A Vision of Angels
As any historian knows, much of history's great events, indeed of life itself, contain elements of pure random luck. whether good or bad. One example: Washington's luck in having a blinding storm that hid the American rebels from the British soldiers the night they crossed the Delaware. Perhaps the more religious would call it fate, kismet or the hand of God or Allah, but in Timothy Jay Smith's second novel, ""A Vision of Angels," only dumb rotten luck comes to mind.
"A Vision of Angels" is a moving page-turner about the intractable Israeli-Palestinian conflict and its devastating effects on four families. A high-ranking Israeli officer gets wind of a possible terrorist plot and closes the Israeli-Gaza border which sets off a chain of events that leads to an American photo-journalist randomly giving a ride to, and bedding, an Israeli soldier and winding up in jail accused of being a terrorist. In the interim, his Arab-Christian grocer friend, to whom he also gave a ride (after the Israeli soldier), just happened to have stepped on a nail which made him stumble when he was getting out of the car at the behest of other Israeli soldiers which in turn caused him to get shot in the head and die.
Of course all this "randomness" has everything to do with Smith's deft story line, which, when combined with his fast-paced prose, is what makes this such an intriguing, good read. Still, as the story unfolds, the reader can't help but ponder about the seemingly accidental events that cause a person to be in the wrong place at the wrong time.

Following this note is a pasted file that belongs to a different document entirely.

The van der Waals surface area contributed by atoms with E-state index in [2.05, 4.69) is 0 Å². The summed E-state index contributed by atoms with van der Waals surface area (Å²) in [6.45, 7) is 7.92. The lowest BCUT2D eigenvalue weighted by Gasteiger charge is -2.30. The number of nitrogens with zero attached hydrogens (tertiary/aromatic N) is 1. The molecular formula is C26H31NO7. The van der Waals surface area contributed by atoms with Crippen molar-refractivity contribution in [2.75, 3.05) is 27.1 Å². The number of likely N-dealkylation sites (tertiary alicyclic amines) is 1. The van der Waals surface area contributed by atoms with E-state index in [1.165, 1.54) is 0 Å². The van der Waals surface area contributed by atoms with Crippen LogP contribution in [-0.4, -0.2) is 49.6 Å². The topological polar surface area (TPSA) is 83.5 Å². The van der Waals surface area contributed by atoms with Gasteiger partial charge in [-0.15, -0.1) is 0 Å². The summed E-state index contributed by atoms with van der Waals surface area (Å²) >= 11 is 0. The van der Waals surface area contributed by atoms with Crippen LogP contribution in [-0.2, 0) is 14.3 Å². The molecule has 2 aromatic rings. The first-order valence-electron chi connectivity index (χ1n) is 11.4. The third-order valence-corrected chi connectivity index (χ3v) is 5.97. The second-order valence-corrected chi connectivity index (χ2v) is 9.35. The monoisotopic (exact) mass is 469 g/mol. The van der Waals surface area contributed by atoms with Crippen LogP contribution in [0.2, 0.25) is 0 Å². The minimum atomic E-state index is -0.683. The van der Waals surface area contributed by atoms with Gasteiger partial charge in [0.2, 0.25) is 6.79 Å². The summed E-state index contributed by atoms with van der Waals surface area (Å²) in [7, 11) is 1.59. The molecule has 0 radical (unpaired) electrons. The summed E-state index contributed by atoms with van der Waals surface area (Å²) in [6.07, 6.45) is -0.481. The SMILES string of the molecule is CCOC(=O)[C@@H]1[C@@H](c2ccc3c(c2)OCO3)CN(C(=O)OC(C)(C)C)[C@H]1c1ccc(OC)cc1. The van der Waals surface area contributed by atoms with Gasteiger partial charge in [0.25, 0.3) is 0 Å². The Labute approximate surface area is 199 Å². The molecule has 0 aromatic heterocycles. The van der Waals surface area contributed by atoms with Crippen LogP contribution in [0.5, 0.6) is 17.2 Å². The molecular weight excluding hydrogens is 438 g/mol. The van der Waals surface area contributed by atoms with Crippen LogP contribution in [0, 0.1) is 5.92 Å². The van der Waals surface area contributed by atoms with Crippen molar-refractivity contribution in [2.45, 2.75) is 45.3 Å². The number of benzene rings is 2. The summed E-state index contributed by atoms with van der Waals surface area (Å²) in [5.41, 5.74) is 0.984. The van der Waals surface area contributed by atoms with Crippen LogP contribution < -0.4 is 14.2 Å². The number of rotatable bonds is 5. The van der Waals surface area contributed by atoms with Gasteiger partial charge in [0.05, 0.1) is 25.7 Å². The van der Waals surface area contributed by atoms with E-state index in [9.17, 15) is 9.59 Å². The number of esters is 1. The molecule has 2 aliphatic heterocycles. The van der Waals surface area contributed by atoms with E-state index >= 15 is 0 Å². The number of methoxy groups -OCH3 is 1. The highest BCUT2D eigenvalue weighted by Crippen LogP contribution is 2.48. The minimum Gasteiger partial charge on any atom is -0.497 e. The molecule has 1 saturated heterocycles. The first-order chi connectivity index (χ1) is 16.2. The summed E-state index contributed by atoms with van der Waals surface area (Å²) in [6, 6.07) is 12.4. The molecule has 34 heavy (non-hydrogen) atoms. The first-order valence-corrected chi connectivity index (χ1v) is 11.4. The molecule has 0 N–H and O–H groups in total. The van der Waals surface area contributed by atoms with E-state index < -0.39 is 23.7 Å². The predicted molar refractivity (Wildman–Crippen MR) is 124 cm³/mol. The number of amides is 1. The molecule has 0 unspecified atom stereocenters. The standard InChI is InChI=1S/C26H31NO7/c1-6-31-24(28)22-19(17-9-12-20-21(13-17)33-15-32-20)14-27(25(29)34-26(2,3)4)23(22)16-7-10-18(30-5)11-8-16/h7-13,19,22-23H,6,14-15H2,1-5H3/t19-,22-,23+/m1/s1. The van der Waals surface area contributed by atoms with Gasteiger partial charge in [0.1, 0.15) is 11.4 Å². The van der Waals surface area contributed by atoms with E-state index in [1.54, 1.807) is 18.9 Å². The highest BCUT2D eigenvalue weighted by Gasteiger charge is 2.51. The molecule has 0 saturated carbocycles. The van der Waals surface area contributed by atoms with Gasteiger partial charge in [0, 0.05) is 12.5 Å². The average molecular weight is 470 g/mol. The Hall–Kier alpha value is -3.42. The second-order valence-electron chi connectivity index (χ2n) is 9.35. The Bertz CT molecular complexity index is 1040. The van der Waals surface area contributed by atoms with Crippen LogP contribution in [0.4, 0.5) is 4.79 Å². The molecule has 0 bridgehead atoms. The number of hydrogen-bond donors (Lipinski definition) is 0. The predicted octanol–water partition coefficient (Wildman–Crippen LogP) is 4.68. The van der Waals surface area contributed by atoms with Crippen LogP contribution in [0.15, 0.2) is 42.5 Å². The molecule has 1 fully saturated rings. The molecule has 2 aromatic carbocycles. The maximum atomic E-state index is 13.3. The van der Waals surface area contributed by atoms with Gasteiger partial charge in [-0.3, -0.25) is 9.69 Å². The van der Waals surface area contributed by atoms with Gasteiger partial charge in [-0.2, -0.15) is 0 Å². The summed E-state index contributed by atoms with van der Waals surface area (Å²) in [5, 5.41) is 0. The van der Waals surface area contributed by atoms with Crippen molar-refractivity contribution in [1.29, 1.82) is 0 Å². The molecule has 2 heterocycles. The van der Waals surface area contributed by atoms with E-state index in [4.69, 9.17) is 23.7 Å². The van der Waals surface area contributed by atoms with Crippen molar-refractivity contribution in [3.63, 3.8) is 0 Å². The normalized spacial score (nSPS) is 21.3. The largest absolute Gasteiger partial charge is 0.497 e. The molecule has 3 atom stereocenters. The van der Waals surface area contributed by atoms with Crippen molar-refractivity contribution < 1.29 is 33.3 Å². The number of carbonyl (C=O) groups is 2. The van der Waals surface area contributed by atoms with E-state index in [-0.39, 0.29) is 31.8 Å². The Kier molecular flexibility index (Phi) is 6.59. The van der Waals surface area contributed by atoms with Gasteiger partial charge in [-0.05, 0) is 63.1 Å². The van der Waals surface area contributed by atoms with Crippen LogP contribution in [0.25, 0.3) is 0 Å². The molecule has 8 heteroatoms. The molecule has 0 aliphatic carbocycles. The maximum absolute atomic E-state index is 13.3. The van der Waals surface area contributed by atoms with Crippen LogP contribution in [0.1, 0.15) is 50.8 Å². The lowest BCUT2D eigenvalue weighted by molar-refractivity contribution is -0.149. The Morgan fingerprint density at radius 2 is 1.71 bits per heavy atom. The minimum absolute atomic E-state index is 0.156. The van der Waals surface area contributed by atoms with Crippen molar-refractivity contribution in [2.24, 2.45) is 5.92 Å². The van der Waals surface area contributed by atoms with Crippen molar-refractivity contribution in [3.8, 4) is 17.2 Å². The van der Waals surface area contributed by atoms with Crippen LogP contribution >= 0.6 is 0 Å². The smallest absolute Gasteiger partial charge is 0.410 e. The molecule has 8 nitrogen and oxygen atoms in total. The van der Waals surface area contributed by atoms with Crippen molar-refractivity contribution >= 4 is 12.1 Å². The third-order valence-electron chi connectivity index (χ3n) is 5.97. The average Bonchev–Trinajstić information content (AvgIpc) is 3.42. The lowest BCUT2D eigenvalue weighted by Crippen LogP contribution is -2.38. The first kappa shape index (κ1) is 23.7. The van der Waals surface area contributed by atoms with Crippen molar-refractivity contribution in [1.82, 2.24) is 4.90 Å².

Ultimately, this meaninglessness is what informs Smith's book -- the pointlessness of war. Through his characters, Smith shows the reader the many sides of the Israeli-Palestinian conflict: David, the gay half-Jewish American journalist; Issa, his Arab-Christian grocer friend; Amin, a Palestinian farmer; Hakem, a Hamas militant; Noam, a militant Israeli settler, and Jakov, an Israeli war hero. Smith flushes their stories out empathetically and makes clear their motivations.
Despite the tragedies that befall these characters, their friends and families, "A Vision of Angels" is a story about reconciliation and hope. And yet, like the pictures David so carefully shoots, these characters ultimately portray the senseless horrors that make up this ancient conflict and leave the reader feeling it's not ending anytime soon.
"A Vision of Angels"
Timothy Jay Smith
Owl Canyon Press